It does not take long to discover that there are more types of sockets than flathead and Philips when it comes to bolts or screws. Three of the more popular are hex, Torx, and Star. But what is each type and what are the differences, so you can use the best one for the job?
Hex Socket and Allen Keys
The hex socket is probably the most familiar outside of the flathead and Philips socket design. It consists of a hexagon-shaped socket that fits around the identically designed bolt or nut head. Most people are familiar with the Allen wrench, a hexagon-shaped tool designed to be inserted and turn an item that has a hex socket.
There are two types, the six and twelve-point design for hex sockets. The six-point design is the most familiar and creates the familiar hexagon shape. While the twelve-point is often called a bi-hex or double hex because of the number of points. The twelve-point hex socket is arguably better when working in tighter spaces. This is due to the additional contact points, which makes for easier turning even if the conditions are cramped.
You can find hex sockets in many different devices which include automobiles, construction work, electrical systems, and so forth. Hex sockets are one of the most common designs with many uses. It is why carrying around Allen wrenches is important because they will be needed in such situations.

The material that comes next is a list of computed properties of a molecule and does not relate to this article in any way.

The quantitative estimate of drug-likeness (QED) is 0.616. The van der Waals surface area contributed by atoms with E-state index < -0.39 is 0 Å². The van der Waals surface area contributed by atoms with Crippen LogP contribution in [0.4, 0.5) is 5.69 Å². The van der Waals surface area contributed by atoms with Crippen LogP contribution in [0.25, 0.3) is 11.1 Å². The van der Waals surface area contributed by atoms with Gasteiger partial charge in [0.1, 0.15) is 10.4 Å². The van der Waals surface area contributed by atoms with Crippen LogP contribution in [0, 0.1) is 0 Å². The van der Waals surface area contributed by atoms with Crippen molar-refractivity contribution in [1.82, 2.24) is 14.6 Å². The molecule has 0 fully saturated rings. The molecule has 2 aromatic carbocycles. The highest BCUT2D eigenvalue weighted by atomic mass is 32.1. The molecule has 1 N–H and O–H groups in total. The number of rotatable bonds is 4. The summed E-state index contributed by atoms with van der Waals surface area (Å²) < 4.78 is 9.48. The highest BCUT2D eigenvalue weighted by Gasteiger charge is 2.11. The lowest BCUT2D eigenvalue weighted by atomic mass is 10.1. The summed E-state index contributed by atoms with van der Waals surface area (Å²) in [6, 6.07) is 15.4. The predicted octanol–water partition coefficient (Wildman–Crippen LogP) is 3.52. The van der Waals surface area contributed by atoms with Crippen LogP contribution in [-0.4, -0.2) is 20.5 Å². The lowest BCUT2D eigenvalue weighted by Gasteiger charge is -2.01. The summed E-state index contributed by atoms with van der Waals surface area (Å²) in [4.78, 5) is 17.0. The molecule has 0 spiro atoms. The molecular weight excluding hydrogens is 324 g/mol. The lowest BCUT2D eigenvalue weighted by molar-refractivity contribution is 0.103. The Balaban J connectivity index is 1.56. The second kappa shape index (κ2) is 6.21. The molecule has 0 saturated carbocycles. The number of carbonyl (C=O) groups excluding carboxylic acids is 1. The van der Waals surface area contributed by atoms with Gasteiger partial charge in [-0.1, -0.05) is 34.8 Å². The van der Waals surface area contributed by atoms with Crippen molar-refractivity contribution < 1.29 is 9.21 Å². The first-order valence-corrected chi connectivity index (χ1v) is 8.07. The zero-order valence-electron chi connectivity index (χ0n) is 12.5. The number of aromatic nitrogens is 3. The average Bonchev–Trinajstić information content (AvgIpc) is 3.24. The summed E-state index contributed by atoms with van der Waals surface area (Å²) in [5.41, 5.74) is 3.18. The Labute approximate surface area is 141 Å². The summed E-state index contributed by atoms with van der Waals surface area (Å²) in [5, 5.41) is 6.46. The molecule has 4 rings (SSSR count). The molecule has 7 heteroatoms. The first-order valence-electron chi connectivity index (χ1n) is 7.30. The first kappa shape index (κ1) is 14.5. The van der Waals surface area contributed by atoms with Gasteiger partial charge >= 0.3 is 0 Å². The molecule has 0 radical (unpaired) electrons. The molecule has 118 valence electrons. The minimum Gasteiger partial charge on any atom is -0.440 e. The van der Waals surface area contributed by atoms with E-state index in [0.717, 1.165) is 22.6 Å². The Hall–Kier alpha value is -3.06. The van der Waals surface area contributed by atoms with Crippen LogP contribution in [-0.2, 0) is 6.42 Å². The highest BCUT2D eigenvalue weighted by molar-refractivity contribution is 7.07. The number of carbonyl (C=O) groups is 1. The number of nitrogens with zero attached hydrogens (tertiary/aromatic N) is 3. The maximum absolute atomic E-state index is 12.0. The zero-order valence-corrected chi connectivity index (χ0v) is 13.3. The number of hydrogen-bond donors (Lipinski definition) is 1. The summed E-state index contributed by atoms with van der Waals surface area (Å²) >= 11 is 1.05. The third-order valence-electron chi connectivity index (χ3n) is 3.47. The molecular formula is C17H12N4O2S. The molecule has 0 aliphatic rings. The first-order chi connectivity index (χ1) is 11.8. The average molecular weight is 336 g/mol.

What is a Torx Screw and Torx Bit?
A TORX® drive is a 6-point contact socket design that is patented. The design superficially appears like the hex socket thanks to the six-sided shape. However, the Torx drive profile is really a star pattern. Hence this drive system is often called a star screw, although the official generic name is hexalobular internal.
You can see the extended points where the corners of the hex pattern would normally be. The result is better overall contact with a screwdriver that features a star socket.
The Torx drive is commonly found in socket-headed screws that you can use with counterbore or countersink. You will use a Torx screwdriver, a wrench, or a Torx bit on an impact driver to drive the fastener. Similar to hexagonal bolts, you can get the inverted Torx screw that has a solid head with a star profile.